How to prepare for a Cyber attack

30 November 2019

With our increasing reliance on connected digital systems comes the risk of online attacks. Kevin Appleton outlines some key lines of defence and looks at what equipment rental companies can do to prepare.

On 27 June 2017 staff at the shipping giant AP Moller-Maersk became rapidly alarmed as screen after screen went blank right across their global office network.

The company had become an unintended victim of the NotPetya ransomware virus.

computer silhouette and padlock

Developed as a disk-wiping cyber weapon by the Russian military and helped along by a leaked version of the NSA’s EternalBlue hacking tool – which is the same exploit that powered the WannaCry ransomware outbreak – NotPetya’s original target was businesses in the Ukraine.

However, the malware quickly got out of hand.

Soon it was spreading around the world, taking down networks and causing billions of dollars in damage and lost revenue.

For a period stretching into weeks Moller-Maersk was forced back into the operational disciplines of the pre-digital age – quite a feat when there is a Maersk container landing somewhere in the world every fifteen minutes.

By the time their systems had been fully restored (and the after-effects lasted some months) the business reckoned it had lost around US$300 million as a direct result of these events.

Moller-Maersk is one of the “celebrity” victims of cyber crime, but I would estimate that around 40% of the businesses with which I have some close personal acquaintance, have had financial losses caused, to some degree, by criminal cyber activity.

When it happens it is a scary thing. So what’s to be done about it?

How to prepare for a cyber attack

To answer this I have to be upfront and say that I speak as a generalist and lay no claims whatsoever to speciality technology knowledge.

However, the questions I would ask the executive team of any board that I sit on would basically be fourfold.

  1. Do we have to explicitly adhere to a defined set of standards on cyber security?

    In the UK there is a ten-step programme for cyber security promoted by a government agency called the National Cyber Security Centre (

    Unless there is a programmatic and structured approach to this then your business is already amongst the most vulnerable to random malware attacks.

  2. Do we have the effectiveness of our adherence regularly tested by an independent, reputable cyber-security firm?

    Such businesses can endeavour to hack into operating systems as well as test the more mundane (but more common) approach of phishing for valuable company data or to initiate fraudulent payments or transactions through the e-mail system.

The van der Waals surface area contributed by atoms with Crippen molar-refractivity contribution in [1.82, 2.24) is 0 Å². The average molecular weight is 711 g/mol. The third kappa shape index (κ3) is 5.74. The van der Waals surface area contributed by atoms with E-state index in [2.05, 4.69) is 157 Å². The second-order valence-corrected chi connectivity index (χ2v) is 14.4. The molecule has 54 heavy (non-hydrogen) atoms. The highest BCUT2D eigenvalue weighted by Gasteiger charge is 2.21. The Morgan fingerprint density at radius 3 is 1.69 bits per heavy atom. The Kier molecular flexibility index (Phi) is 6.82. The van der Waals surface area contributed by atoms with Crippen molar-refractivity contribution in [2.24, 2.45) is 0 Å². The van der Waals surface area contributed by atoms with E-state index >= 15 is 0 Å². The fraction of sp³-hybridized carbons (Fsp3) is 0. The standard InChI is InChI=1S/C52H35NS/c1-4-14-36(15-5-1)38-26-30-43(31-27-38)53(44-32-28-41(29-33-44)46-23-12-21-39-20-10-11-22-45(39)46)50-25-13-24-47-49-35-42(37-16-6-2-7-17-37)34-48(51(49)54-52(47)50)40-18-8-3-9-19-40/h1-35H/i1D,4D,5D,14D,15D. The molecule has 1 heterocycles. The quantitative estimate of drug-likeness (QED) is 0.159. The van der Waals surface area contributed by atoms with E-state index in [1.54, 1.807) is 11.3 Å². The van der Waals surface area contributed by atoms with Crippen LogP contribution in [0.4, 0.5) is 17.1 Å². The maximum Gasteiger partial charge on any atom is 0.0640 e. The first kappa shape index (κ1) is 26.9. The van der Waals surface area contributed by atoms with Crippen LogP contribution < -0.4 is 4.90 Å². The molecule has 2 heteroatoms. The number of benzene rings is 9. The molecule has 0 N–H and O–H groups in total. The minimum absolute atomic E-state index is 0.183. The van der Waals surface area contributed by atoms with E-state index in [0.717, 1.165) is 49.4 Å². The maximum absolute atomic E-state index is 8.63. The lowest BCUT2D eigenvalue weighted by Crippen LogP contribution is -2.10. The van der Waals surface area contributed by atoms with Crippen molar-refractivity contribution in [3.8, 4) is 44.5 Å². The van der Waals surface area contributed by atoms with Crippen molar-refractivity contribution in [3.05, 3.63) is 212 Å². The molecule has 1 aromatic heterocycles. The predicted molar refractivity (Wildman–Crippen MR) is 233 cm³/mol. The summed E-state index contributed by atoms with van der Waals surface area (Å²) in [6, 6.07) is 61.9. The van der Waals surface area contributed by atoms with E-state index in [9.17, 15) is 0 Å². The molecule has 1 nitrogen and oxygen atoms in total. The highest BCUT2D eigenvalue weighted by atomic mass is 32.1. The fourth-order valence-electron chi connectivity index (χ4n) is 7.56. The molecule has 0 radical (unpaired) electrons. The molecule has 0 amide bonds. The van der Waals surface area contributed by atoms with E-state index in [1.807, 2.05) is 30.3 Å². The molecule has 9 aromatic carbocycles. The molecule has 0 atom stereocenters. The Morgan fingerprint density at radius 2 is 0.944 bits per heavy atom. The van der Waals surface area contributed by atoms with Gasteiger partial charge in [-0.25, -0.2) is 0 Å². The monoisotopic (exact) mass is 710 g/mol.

A criminal will not check with your IT director to ascertain where there might be holes in your defences and so you should not simply rely on their assurance that all is well.

    Good IT directors will insist on this approach anyway.

  3. Do we get structured and comprehensible feedback on such penetration and vulnerability testing to the executive committee and main board, including clear direction on corrective actions?

    It’s pointless doing the testing if we don’t then work to fit, as it were, better locks and hinges to our cyber weak-points. Some businesses now even have a cyber-risk committee of the board.

  4. Do we have a tested plan on how we would operate if our systems succumbed to a Moller-Maersk-type disaster?

    It is hugely valuable if we set aside a couple of hours every six months or so to test how well we can operate if our systems become unavailable as a result of a cyber attack.

    Although this might seem like an unwelcome distraction it is 100 times less distracting than having your business shut down because you don’t have a plan.
Why it’s important to go back basics in business

Particularly on that last point, it’s important that your people don’t become so detached from the practical steps of the operation that they can’t even imagine how it might be made to work without a computer system.

Furthermore, it’s likely that if they are forced to visualise the practical, essential links in the daily process of getting something on- and off-rent and billed, without a system doing it, then they will also start to identify opportunities for process simplification and improvement.

So there are benefits to be gained, even if you’re fortunate enough to avoid a malware-driven systems outage.

I recently heard an elder-statesman of a well-established British business tell how the company’s safe and enclosed documents were destroyed in an air raid during WW2...

The response? All the staff got together and collated, from memory, which sales and purchase orders were outstanding, who their customers were and which customers owed money and how much.

In this way they were able to re-create all of their company records and keep trading with, as far as they could tell, no loss of revenue or cash. Now that is disaster recovery!

If our business information disappeared today through a cyber-raid as opposed to an air-raid, it would be an amazing achievement, and a stretching goal, to achieve the same outcome.

*This article was originally published under the title ‘Attack of the Cyber-villains’ in the November-December 2019 issue of IRN magazine. To download it, and or other issues, click here.

Kevin Appleton

About the author
Kevin Appleton is an experienced senior executive and advisor in the equipment rental, logistics and construction service industries.

He is a former CEO of Lavendon Group and a chairman and/or non-executive director of a number of companies in the rental and logistics sectors. To comment on these articles, e-mail: [email protected]


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